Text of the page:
Cold-Related CNC Air Pressure Problems
Below-freezing temperatures can create problems with pneumatic air supply. June 17, 2009
My router runs fine (pressure wise) 360 days out of the year, however when it gets really cold (20 degrees F), I can't seem to hold pressure in my router. Whenever the tool changes happen, the pressure drops below the E-brake line and shuts off.
I have a dedicated heater on the ceiling trying to heat the router which gets pretty hot, but I have a feeling my problem might be between my compressor and the router. Is this a common problem, and if so, is there a trick to getting my router to run better in the cold? Wrapping hoses, etc.?
From contributor D:
Water freezes at 32 degrees F. If there is any water in your air it will freeze and cause a blockage. Best thing would be to get your shop temp above freezing, plain and simple. I find it hard to believe that you would have a big expensive router in a building with no heat.
From the original questioner:
I guess in Dallas, Texas, since it only gets below freezing a few days out of the year, it wasn't cost efficient. Anyways, since I have a dryer between my compressor and router, I assume any water freezing is happening either in the compressor, the dryer, or the hoses between them. Am I safe to put heat directly on that area (it doesn't really get any as it is now)? We have small propane heaters I could potentially use.
From contributor D:
Find what the truckers use in their brake lines to keep them from freezing and dump some of that in there. Any and all heat is good below freezing. Air driers need to reach a certain pressure/temp before they are even effective. The cold weather could be causing your drier to not work properly. Heat would help. I guess I should have asked your location before commenting about shop heat. Where I'm at (central Minnesota) heat for the shop is an automatic.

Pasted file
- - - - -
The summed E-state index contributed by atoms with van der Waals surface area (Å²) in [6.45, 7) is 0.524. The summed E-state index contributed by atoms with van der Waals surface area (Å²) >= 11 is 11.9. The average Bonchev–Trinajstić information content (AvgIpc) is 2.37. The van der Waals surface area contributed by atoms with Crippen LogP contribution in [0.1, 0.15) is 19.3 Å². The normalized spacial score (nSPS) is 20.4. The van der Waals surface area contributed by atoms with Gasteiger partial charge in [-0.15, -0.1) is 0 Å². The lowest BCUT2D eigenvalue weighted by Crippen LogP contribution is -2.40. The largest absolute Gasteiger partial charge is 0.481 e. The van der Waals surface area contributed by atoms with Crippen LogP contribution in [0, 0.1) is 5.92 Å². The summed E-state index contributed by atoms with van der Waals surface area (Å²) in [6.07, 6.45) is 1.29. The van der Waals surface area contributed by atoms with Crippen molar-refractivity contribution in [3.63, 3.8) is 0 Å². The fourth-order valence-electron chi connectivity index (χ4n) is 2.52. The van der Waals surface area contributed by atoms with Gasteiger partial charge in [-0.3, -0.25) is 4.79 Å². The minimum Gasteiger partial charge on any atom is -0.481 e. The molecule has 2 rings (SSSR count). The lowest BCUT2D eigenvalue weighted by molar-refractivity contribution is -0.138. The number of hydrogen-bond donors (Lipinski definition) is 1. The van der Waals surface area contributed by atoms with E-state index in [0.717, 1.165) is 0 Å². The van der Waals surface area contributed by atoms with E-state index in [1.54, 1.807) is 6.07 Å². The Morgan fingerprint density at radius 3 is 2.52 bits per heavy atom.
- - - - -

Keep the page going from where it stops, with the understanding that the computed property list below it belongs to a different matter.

From contributor M:
We are down the road from you in Houston and I thank God it is not 20 degrees down here. We keep a rule here that I heard long ago. Never run a CNC under 50 degrees. Remember metal will expand and contract. You may not see an immediate difference now, but I believe you will wear your bearings and other close tolerance ways prematurely.
We built a room just for one of the CNCs with a dedicated HVAC system for it and heavily insulated it. If the temperature is forecasted to go below 50 degrees I will have the programmable t-stat set at 50 overnight and we are good to go in the AM. Have not had the temp in the shop get down to 20 degrees, so we have not had to test the compressor.
Depending on if you own your building where you keep your CNC and the ceiling height, it would probably be beneficial for you to enclose it and use a roll up garage door to save space or make big bi-fold or sliding doors so you can get your material and/or forklift in and out. We built the room with a strong enough ceiling so we could deck the top and use it for storage. So we actually gained about 600 sq ft of space.
From contributor N:
Have you spoken with the manufacturer of the equipment? It would be my belief that the recommended operating temp is well above 20 degrees. I would think the cold would not only affect the machinery, but also the boards and quality of workmanship by employees in shop with the temp below freezing.
From contributor J:
Your air dryer probably works by freezing the water out of the air Ė itís a refrigerator/water condenser. If itís operated in a cold environment, it will over-cool and ice up, restricting the air passage and dropping pressure. This happens all the time in the great white north - very common.